Joint capsule arthrotomy

For cases in which the articular surface needs to be visualized, perform a joint capsule arthrotomy.

This requires distal extension of the wound by approximately 3-4 cm.

Joint capsule arthrotomy
Incision of joint capsule

Distally, incise the joint capsule over the anterior third of the lateral femoral condyle. You can carry this joint arthrotomy distally as far as the anterior portion of the lateral meniscus.

To facilitate exposure of the articular surface, use a blunt angled retractor. Take care to avoid excessive tension on the patellar tendon, especially in osteoporotic individuals.

Incision of joint capsule Incision of joint capsule

Closure

Close any joint capsule arthrotomy and the iliotibial band with absorbable sutures. Close the skin and the subcutaneous tissues in a routine manner.

MIPO approach to the distal femur from lateral anterolateral

4. Minimally invasive approach to the midshaft or proximal femoral region

Skin incision

Make a short incision along an imaginary line (dashed line) between the lateral femoral epicondyle and the greater trochanter.

The starting point and the length of the incision depend on the operational requirements for the minimally invasive procedure.

Proximal skin incision

Dissection

Incise the fascia lata and expose the muscle fascia of the vastus lateralis.

Incision of fascia lata

Carefully incise the muscle fascia of the vastus lateralis.

Exposure of vastus lateralis

Dissect the muscle fibers apart bluntly down to the femur. Normally, with a formal approach to the lateral aspect of the femur, the entire muscle belly of the vastus lateralis is elevated anteriorly from the lateral intermuscular septum. However, with minimally invasive techniques, this is not possible. Therefore, the muscle belly is split in the line of its fibers to approach the lateral aspect of the femur.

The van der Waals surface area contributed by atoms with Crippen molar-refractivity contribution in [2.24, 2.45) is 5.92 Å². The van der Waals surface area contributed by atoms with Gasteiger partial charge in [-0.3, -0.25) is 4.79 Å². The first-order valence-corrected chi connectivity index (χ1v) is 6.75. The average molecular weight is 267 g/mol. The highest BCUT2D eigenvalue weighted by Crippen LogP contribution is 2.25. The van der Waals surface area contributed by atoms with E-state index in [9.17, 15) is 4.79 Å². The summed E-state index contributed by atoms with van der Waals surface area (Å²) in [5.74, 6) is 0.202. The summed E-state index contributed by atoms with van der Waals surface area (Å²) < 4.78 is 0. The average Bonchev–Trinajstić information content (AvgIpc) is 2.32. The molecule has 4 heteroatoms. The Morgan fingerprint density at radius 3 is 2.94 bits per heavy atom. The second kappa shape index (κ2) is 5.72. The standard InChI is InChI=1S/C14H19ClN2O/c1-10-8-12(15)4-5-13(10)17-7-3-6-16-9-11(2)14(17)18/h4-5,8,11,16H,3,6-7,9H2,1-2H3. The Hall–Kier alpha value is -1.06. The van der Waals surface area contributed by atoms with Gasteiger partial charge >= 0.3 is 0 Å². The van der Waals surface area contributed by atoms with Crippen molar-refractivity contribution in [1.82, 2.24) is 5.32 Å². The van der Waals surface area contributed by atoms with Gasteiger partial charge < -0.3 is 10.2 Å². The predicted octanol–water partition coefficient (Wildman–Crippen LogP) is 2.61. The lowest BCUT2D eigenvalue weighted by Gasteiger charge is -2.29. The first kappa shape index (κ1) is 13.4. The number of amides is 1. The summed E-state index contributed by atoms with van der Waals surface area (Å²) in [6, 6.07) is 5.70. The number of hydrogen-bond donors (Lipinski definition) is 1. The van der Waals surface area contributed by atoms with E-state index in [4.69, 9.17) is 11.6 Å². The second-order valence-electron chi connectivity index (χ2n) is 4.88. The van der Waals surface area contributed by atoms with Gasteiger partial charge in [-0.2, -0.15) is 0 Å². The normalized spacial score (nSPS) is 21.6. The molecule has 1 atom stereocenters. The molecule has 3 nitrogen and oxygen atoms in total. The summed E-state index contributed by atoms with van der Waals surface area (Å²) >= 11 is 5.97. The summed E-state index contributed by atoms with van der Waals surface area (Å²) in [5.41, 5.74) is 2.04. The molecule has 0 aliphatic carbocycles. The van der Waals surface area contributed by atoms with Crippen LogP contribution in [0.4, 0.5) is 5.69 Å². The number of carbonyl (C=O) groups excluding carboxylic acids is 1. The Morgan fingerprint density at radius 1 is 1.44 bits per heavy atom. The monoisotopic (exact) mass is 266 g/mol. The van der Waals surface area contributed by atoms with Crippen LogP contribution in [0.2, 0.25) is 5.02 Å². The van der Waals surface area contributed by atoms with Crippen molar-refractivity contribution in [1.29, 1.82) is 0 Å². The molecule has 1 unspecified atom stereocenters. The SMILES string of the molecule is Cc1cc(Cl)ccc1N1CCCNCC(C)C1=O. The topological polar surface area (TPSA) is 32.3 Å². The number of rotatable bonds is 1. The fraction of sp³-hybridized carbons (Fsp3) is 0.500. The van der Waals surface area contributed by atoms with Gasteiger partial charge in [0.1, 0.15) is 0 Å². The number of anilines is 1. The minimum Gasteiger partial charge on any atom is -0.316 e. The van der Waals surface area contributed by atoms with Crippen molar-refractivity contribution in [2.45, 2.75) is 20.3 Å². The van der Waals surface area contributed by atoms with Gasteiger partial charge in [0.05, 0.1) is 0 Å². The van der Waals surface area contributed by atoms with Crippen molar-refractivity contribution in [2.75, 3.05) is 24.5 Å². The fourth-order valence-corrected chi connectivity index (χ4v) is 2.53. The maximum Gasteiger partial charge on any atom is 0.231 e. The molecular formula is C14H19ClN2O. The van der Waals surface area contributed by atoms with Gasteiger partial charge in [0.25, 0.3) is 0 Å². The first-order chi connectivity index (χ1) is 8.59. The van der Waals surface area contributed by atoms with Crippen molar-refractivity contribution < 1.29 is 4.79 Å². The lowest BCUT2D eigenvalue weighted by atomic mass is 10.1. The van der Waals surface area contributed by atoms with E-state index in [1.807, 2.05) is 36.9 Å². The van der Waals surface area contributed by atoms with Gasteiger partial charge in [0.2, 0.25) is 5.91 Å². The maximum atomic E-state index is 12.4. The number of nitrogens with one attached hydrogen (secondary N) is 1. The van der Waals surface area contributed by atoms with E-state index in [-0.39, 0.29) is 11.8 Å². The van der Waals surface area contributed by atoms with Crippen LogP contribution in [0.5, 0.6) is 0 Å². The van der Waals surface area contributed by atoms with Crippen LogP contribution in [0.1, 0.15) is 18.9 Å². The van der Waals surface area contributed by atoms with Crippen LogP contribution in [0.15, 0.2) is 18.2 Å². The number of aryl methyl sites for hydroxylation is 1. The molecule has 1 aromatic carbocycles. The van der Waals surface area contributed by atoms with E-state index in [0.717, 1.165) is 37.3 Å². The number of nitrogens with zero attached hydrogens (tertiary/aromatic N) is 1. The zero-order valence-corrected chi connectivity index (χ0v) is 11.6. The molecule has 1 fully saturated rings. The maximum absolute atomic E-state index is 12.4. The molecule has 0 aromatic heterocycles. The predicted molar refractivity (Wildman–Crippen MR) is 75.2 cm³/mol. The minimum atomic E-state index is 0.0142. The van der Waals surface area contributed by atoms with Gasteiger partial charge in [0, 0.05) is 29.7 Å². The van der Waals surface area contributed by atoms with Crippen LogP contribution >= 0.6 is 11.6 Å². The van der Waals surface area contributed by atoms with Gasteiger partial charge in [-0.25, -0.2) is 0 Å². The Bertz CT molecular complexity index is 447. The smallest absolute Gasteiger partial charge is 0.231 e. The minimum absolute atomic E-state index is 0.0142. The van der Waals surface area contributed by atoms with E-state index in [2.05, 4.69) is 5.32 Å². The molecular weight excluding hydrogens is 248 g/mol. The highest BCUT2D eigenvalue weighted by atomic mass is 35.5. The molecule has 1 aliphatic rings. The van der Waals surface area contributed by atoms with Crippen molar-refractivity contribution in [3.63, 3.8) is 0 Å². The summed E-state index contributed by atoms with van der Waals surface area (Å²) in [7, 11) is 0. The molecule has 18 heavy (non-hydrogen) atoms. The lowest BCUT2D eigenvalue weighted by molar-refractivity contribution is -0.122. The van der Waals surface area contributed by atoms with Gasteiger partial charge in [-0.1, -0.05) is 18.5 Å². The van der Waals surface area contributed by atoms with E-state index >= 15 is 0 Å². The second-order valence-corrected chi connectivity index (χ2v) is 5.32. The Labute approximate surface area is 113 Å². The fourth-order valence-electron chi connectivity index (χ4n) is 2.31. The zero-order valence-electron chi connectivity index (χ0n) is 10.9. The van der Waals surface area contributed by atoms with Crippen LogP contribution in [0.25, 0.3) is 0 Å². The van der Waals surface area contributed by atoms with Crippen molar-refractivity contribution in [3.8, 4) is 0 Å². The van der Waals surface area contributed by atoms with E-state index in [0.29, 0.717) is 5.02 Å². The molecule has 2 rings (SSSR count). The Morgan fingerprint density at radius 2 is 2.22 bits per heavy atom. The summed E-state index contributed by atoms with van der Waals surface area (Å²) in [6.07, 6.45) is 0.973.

Deep dissection

Retraction

Two Hohmann retractors are recommended - one anterior and one posterior - for a secure exposure of the femoral shaft.

Hohmann retractors ensure appropriate plate positioning on the femur. It is wise first to ensure that the most proximal screw hole of the plate is centrally located, before any other screws are inserted in the proximal plate.

Retraction

Closure

Close the iliotibial band with absorbable sutures. Close the subcutaneous tissues and skin in a routine manner.

5. Stab incisions for percutaneous screw placement

Incision

Make a 1-1.5 cm wide incision in line with the screw hole of the plate. This incision is made as a single stab through the skin, subcutaneous tissue, iliotibial band, fascia of the vastus lateralis and finally through the muscle belly of the vastus lateralis. A common mistake is to make the stab incision too small. A 1–1.5 cm wide incision is sufficient for most screw insertions.

If two screws need to be placed close to each other a smaller version of the lateral approach to the femur can be used for this purpose.

Stab incisions

Closure

Close the iliotibial band with absorbable sutures. Close the subcutaneous tissues and skin in a routine manner.

Closure of stab incisions